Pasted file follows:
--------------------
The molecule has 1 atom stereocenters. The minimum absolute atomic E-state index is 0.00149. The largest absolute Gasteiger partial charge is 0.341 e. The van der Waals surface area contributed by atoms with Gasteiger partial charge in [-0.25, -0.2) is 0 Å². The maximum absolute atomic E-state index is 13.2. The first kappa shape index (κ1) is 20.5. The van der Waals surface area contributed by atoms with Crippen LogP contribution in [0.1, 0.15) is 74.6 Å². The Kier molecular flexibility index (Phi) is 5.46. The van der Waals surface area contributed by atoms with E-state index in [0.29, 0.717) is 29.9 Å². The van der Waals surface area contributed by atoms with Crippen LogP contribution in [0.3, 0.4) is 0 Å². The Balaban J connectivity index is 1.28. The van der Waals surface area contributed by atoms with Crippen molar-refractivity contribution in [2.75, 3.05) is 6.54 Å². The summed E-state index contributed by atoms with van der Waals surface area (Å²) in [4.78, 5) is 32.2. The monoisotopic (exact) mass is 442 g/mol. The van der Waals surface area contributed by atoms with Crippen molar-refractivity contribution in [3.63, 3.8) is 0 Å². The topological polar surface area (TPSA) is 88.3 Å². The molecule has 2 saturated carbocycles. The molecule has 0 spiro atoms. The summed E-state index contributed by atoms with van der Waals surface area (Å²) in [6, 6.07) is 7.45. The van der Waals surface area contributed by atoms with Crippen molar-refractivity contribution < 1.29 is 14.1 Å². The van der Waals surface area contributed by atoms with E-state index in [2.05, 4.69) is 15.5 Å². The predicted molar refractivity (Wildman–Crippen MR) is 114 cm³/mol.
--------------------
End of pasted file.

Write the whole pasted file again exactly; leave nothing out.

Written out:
The molecule has 1 atom stereocenters. The minimum absolute atomic E-state index is 0.00149. The largest absolute Gasteiger partial charge is 0.341 e. The van der Waals surface area contributed by atoms with Gasteiger partial charge in [-0.25, -0.2) is 0 Å². The maximum absolute atomic E-state index is 13.2. The first kappa shape index (κ1) is 20.5. The van der Waals surface area contributed by atoms with Crippen LogP contribution in [0.1, 0.15) is 74.6 Å². The Kier molecular flexibility index (Phi) is 5.46. The van der Waals surface area contributed by atoms with E-state index in [0.29, 0.717) is 29.9 Å². The van der Waals surface area contributed by atoms with Crippen LogP contribution in [0.3, 0.4) is 0 Å². The Balaban J connectivity index is 1.28. The van der Waals surface area contributed by atoms with Crippen molar-refractivity contribution in [2.75, 3.05) is 6.54 Å². The summed E-state index contributed by atoms with van der Waals surface area (Å²) in [4.78, 5) is 32.2. The monoisotopic (exact) mass is 442 g/mol. The van der Waals surface area contributed by atoms with Crippen molar-refractivity contribution in [3.63, 3.8) is 0 Å². The topological polar surface area (TPSA) is 88.3 Å². The molecule has 2 saturated carbocycles. The molecule has 0 spiro atoms. The summed E-state index contributed by atoms with van der Waals surface area (Å²) in [6, 6.07) is 7.45. The van der Waals surface area contributed by atoms with Crippen molar-refractivity contribution < 1.29 is 14.1 Å². The van der Waals surface area contributed by atoms with E-state index in [2.05, 4.69) is 15.5 Å². The predicted molar refractivity (Wildman–Crippen MR) is 114 cm³/mol.